Features November 2017

From Seed to Flower, a Look at Corporate Lifecycles


Written By: Savannah Edgens

Starting a business can be difficult. Corporations, as described by Entrepreneur, are divided into five different lifecycle stages. The lifecycles of corporations are followed from their inception to their end. Each stage of the corporate lifecycle identifies different obstacles and challenges. Take a look at the five stages of maturity.

Stage One: The Idea

Every business starts with an idea. This is the stage where individuals seek advice and counseling from mentors in their industry. It’s the stage where they plan what they want their brand to be and how best to communicate that brand. This first stage is considered to be the soul-searching stage.

Santa Fe College, in Gainesville, has a business incubation program to help local entrepreneurs get their businesses to stage two. It provides training programs to assist with any challenges experienced during stage one; the program serves Alachua and Bradford Counties.

Stage Two: Startup

This is the maiden voyage of the business idea from stage one. It’s the exposition, or uphill climb, of a good story. This can be the riskiest stage of business, which is the primary reason why 25 percent of startups do not make it five years. In this phase of the corporate lifecycle, adaptability is essential. This is where individuals are working extra hours just to maintain their business, and every decision that is made is crucial to the future of the business.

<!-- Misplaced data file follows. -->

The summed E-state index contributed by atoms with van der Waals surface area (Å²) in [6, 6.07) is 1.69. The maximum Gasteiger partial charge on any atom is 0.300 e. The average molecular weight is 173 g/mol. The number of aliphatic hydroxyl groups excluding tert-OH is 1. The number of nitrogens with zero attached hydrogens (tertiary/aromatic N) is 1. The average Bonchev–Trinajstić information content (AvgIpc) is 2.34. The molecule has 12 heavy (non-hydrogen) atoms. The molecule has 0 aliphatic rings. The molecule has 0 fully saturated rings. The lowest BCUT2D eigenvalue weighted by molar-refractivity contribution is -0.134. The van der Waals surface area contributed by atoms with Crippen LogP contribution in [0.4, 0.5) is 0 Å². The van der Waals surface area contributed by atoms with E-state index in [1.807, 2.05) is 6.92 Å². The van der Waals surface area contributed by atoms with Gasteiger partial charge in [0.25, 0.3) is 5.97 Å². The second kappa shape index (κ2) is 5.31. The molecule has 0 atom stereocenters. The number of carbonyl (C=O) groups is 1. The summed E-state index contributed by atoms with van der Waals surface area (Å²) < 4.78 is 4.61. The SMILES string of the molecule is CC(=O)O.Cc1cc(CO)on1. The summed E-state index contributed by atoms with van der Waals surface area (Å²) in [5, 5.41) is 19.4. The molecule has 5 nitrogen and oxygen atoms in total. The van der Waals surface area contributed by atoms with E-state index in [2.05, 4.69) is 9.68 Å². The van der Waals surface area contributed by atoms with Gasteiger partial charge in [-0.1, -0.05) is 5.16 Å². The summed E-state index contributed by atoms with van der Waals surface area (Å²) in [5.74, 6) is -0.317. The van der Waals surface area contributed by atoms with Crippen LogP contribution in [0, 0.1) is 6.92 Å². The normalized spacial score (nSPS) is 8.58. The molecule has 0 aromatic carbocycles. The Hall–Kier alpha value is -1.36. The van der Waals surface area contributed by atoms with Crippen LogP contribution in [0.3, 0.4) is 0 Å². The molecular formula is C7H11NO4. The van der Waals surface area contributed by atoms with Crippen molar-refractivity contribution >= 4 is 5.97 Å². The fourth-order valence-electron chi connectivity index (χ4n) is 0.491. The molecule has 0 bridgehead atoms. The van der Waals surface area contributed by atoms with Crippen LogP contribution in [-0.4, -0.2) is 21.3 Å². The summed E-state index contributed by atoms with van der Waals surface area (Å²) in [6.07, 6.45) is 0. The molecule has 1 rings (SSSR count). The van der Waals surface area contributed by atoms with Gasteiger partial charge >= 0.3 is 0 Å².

This Darwinian “survival of the fittest” scenario makes the budding enterprise dependent on the CEO, according to Communication Works. In the startup stage, there are usually

1 to 10 employees who are tasked with various jobs; these jobs may not be heavily focused or specialized. The biggest challenge experienced in this phase of the growth cycle is cash flow, which is why the CEO spends about 90 percent time is spent as the technician and engineer while the remaining 10 percent is spent as the manager.

Feathr is a local business in Gainesville that specializes in event planning. The company strives to create personalized event experiences through data insights and communication, according to the company’s website, Feather.co. Chris Hillman, a writer for Feathr, still considers the company a startup even though it was founded in 2012 by Aidan Augustin and Aleksander Levental. Feathr is still a young enterprise, and it is in the early phases of stage three.

Stage Three: Growth

This is the stage where the business should be bringing in a steady income. This stage also brings new demands as far as revenue increases, which require more staffing, about 11-19 employees now, to meet the steady demands of the company. This typically proves to be the biggest challenge in this stage of corporate lifecycles. Leadership is essential during this stage, as well.

It is important for the founder to step into their role and manage the growing corporation. While the company is still dependent on the CEO, the CEO can now start to see their vision taking shape.

Delegation of tasks will become more evident, employees will have more specialized jobs, and the biggest challenges faced in this stage of growth are hiring quality employees and improving sales. Diversification will become a bigger component, as well.